Even though it was raining in Penticton on Saturday morning, April 30, Subrina Monteith and Michael Magnusson still knew the community would come out and celebrate the work of each and every volunteer in the South Okanagan.
The leaders of the South Okanagan-Similkameen (SOS) Volunteer Centre were among the hundreds at Gyro Park for a special pancake breakfast in support of those who dedicate their time to local events and organizations across the region.
“This was just an idea that came forward so we can thank the volunteers in our community for everything they give,” Monteith said.
There are close to 1,000 registered volunteers in the South Okanagan, according to the recently appointed leaders of the organization. Saturday, though, wasn’t just a day to celebrate the work so many in the community do — it was also an opportunity to reflect on the importance of volunteerism.
“People also volunteer for one-off events, whether it’s a natural disaster event or festival,” Magnusson said.
“In reality, I would gauge that the (registered volunteer) number is probably triple that, as a result.”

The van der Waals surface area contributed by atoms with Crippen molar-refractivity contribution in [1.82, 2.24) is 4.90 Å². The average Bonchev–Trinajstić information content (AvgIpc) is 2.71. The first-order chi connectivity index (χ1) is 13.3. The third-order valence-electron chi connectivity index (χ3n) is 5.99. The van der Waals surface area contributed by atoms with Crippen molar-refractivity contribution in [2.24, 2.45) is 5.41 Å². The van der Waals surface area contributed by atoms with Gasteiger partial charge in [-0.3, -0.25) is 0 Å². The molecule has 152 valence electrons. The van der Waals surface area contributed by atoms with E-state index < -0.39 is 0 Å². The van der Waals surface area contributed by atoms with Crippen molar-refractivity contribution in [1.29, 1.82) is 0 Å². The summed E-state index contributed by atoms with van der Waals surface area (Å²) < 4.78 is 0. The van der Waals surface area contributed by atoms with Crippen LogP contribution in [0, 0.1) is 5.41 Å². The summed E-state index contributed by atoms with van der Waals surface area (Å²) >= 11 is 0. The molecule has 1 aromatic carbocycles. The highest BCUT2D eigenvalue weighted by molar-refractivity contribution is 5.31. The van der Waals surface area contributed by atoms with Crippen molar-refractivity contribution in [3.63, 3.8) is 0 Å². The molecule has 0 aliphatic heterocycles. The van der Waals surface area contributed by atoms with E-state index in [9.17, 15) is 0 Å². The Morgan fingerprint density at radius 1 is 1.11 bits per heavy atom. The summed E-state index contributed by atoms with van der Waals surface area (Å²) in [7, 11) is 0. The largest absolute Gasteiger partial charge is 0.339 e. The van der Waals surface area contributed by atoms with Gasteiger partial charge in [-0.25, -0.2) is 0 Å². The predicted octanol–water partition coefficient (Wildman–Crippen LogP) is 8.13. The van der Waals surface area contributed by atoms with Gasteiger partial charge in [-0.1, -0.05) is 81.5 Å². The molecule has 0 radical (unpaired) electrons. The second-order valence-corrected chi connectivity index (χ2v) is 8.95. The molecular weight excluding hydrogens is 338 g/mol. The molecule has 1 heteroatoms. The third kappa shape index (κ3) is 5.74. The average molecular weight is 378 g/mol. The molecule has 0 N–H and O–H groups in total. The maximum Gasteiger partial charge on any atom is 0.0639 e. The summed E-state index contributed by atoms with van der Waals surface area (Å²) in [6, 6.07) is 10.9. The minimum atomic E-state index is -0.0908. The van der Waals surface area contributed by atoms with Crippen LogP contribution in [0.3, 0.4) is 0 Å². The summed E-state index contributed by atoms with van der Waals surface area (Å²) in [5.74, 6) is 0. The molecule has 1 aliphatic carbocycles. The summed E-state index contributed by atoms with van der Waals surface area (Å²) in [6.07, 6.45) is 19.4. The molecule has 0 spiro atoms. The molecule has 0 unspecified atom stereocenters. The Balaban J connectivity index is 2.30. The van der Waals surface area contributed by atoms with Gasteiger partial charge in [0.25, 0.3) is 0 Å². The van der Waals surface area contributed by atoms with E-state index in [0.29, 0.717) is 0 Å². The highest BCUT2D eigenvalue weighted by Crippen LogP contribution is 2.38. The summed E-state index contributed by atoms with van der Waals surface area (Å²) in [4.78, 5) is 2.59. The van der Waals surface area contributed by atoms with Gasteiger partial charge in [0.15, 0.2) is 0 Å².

Food, interactive activities and prize giveaways headlined Saturday’s outdoor event, which both Magnusson and Monteith hope will become a yearly gathering in the Peach City.
“Knowing that something as simple as giving eight hours can make a difference in our community,” Magnusson said. “Just seeing all of these wonderful people that give their time volunteer is just really inspiring.”
Over 200 people registered to attend the event ahead of time, said Monteith, who was named as the SOS Volunteer Centre’s executive director on Jan. 27.
Magnusson, meanwhile, was named the organization’s general manager on the same day. Since then, the pair have stood before Penticton city council to discuss the importance of volunteerism in the community, prompting mayor John Vassilaki to declare April 24 to 30 “National Volunteer Week in Penticton.”
Those at Gyro Park on Saturday were treated to pancakes and coffee until 11 a.m.
And if there’s anything that Magnusson and Monteith have learned since taking the new leadership roles at the SOS centre, it’s that volunteerism in the region is alive and well.
“We know that in the South Okanagan, people are very giving of their time.”